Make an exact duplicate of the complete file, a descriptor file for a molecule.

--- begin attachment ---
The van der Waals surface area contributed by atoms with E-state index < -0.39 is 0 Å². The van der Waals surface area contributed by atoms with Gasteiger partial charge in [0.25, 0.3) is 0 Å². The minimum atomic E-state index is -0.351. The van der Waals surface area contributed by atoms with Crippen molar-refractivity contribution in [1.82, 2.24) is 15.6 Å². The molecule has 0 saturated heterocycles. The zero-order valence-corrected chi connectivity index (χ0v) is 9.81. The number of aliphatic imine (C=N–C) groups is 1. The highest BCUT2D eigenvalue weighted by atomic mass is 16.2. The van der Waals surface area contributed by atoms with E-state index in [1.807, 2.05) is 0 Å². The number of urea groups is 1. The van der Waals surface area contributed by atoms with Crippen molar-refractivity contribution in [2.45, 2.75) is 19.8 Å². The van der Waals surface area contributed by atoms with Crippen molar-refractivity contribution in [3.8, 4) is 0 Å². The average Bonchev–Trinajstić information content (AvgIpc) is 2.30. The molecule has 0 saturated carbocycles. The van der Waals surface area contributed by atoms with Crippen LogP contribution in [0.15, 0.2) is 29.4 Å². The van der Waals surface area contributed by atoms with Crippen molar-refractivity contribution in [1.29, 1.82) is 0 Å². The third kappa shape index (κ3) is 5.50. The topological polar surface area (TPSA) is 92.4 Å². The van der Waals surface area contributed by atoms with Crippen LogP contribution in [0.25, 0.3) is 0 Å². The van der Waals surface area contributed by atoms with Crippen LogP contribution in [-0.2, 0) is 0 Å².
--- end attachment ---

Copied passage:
The van der Waals surface area contributed by atoms with E-state index < -0.39 is 0 Å². The van der Waals surface area contributed by atoms with Gasteiger partial charge in [0.25, 0.3) is 0 Å². The minimum atomic E-state index is -0.351. The van der Waals surface area contributed by atoms with Crippen molar-refractivity contribution in [1.82, 2.24) is 15.6 Å². The molecule has 0 saturated heterocycles. The zero-order valence-corrected chi connectivity index (χ0v) is 9.81. The number of aliphatic imine (C=N–C) groups is 1. The highest BCUT2D eigenvalue weighted by atomic mass is 16.2. The van der Waals surface area contributed by atoms with E-state index in [1.807, 2.05) is 0 Å². The number of urea groups is 1. The van der Waals surface area contributed by atoms with Crippen molar-refractivity contribution in [2.45, 2.75) is 19.8 Å². The van der Waals surface area contributed by atoms with Crippen molar-refractivity contribution in [3.8, 4) is 0 Å². The average Bonchev–Trinajstić information content (AvgIpc) is 2.30. The molecule has 0 saturated carbocycles. The van der Waals surface area contributed by atoms with Crippen LogP contribution in [0.15, 0.2) is 29.4 Å². The van der Waals surface area contributed by atoms with Crippen molar-refractivity contribution in [1.29, 1.82) is 0 Å². The third kappa shape index (κ3) is 5.50. The topological polar surface area (TPSA) is 92.4 Å². The van der Waals surface area contributed by atoms with Crippen LogP contribution in [0.25, 0.3) is 0 Å². The van der Waals surface area contributed by atoms with Crippen LogP contribution in [-0.2, 0) is 0 Å².